Van Buren Place Historic District
The Van Buren Place Historic District was listed on the National Register of Historic Places in 1989. Portions of the content on this web page were adapted from a copy of the original nomination document. [†] Adaptation copyright © 2014, The Gombach Group.
The Van Buren Place Historic District is located in south central Los Angeles, approximately four miles southwest of Civic Center and one-half mile northwest of the western boundary of the campus of the University of Southern California (USC). The district consists of a little less than a one-block long segment of a north-south residential street bounded on the north by West Adams Boulevard—the main east-west thoroughfare through the subject neighborhood, and the historic core street of the larger West Adams community. Twelve of the fourteen principal residential buildings are fine, intact, and representative examples of Craftsman-inspired residential design from the period between 1903 and 1910, and which contribute to the architectural significance of the district as a whole. The nicely detailed homes on this block show an imaginative coupling of Craftsman / Shingle Style sensibilities (viz., frame/shingle construction, broad widely-overhanging rooflines, and orientalia, etc.) with decorative elements borrowed from the Tudor Revival, Colonial Revival, and the Gothic Revival.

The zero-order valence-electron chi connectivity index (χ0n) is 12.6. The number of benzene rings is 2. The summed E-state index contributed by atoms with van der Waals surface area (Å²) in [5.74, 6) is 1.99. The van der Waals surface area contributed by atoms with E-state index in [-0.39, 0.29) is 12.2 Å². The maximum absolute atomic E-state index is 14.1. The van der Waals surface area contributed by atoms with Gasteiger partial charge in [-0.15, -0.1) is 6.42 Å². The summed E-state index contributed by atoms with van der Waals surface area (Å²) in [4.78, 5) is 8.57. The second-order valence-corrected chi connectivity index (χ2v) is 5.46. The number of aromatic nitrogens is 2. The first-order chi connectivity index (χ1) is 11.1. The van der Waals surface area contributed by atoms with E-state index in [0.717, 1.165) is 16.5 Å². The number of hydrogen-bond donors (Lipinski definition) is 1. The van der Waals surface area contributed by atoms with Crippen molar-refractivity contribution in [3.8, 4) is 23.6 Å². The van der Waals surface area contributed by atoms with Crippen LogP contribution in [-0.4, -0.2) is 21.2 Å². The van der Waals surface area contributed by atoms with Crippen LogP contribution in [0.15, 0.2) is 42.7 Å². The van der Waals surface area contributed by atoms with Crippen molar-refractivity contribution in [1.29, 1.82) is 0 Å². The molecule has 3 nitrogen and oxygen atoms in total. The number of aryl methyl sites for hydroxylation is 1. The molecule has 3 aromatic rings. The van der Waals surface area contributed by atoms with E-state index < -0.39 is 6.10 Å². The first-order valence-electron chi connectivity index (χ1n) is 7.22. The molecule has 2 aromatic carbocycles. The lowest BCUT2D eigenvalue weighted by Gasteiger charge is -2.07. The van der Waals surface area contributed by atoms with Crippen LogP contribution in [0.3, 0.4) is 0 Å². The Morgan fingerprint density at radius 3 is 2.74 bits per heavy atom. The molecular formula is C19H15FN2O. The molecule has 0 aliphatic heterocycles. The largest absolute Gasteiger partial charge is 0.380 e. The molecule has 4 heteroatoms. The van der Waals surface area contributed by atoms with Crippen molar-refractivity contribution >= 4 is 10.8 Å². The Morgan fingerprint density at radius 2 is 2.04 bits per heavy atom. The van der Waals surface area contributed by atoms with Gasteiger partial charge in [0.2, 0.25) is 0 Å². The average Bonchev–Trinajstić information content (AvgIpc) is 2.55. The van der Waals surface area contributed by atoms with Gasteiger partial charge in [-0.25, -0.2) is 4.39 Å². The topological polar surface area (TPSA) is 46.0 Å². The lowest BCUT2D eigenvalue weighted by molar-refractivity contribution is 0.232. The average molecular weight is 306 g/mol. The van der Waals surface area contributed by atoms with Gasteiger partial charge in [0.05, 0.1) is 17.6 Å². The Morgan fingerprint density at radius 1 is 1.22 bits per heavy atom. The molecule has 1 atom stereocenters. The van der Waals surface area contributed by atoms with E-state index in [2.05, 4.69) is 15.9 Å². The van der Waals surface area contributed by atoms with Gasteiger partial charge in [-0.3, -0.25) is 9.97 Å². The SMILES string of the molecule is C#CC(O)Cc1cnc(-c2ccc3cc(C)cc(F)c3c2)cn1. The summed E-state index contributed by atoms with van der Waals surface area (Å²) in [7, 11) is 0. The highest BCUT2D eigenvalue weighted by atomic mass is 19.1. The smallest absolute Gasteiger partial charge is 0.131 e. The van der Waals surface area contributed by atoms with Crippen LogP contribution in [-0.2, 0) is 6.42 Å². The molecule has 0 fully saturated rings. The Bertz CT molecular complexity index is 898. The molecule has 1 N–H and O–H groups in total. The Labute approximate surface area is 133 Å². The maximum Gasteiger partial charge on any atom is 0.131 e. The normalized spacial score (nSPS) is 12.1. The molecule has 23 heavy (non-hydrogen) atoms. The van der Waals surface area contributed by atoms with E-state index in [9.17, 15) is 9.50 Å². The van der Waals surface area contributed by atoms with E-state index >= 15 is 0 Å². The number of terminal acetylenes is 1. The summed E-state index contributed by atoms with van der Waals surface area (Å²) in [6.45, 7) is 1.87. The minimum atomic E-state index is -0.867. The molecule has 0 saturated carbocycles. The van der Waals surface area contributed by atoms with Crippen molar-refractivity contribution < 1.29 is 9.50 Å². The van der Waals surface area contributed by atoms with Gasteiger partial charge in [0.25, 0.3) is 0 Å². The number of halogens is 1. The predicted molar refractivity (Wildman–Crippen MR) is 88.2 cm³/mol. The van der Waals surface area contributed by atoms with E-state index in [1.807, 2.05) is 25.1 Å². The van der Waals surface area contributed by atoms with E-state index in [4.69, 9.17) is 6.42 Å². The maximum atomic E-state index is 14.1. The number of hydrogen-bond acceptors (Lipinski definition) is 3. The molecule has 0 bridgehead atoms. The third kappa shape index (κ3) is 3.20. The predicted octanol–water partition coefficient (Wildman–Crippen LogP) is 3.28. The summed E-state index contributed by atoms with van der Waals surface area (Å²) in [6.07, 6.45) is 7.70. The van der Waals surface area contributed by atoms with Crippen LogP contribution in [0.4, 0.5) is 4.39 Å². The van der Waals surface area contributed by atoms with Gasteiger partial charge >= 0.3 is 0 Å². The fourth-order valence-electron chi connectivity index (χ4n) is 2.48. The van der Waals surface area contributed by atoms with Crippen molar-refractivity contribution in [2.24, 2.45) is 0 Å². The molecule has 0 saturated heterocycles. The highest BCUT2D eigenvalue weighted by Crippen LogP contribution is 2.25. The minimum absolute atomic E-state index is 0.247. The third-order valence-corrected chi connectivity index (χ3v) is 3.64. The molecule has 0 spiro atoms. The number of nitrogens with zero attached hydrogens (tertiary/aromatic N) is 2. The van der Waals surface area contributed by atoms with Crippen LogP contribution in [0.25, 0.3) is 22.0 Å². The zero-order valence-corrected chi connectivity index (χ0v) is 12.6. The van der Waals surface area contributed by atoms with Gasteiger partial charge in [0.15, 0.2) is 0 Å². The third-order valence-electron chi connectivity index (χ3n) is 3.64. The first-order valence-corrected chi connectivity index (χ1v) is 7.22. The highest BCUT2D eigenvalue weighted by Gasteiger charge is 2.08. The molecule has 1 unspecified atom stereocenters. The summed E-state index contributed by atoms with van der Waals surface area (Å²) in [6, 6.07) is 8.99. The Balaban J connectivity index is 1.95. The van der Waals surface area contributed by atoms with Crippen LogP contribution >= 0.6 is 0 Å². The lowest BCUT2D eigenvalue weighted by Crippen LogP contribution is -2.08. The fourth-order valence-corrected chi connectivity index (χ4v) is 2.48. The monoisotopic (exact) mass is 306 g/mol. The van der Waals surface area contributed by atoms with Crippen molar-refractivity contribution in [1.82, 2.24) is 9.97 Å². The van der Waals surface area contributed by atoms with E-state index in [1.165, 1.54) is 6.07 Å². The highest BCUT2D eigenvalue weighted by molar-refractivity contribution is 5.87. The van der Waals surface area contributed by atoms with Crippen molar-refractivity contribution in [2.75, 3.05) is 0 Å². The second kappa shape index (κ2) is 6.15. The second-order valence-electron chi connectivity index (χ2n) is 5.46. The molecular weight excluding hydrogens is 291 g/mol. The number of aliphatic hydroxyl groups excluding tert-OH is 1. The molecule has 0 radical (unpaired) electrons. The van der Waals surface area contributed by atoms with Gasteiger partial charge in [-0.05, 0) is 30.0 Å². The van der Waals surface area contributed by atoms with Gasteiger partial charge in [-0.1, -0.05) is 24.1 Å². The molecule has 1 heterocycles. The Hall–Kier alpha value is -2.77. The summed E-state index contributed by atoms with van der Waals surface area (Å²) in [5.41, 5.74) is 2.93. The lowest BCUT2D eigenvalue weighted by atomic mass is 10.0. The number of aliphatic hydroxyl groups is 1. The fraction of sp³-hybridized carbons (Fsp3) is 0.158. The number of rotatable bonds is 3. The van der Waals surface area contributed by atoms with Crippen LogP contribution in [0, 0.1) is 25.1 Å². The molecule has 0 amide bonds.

Roughly half of the houses in the District were built by Percy H. Clark, a distinguished real estate and investment broker in the Los Angeles area. Clark lived in one of the residences. As one of the most intact enclaves of single family residential buildings surviving in the Adams-Normandie neighborhood, it is highly reflective of local design conventions, tastes, and life styles of upper middle-class Los Angeles families during the period between 1903 and 1910.
It is part of the larger West Adams community which enjoyed the status from 1900 to roughly 1950 as one of Los Angeles's most prestigious residential neighborhoods. Within the Van Buren Place District, the affluence and social prominence of the residents is indicated by the occupations listed for them in the city directories of the period, and references in who's who and social directories such as the The Blue Book and Who's Who in the Pacific Southwest. All appear to have been doctors, dentists, business executives, including four prominent real estate developers: Percy H. Clark, George A. Cortelyou, Clarence Minton, and Morris A. Cadwalader respectively.
Subdivided in December 1902 by developer George Woodbury Stimson of Pasadena and improved in large measure by the Percy H. Clark Company, Van Buren Place came into being as part of the West Adams Street Tract, a two block subdivision containing 40 parcels and extending from Budlong Avenue on the east to Raymond Avenue on the west (Adams and Twenty-Seventh Street forming the north and south boundaries, respectively).
† Carson A. Anderson, Van Buren Place Restoration Association, Van Buren Place Historic District, Los Angeles, CA, nomination document, 1989, National Park Service, National Register of Historic Places, Washington, D.C.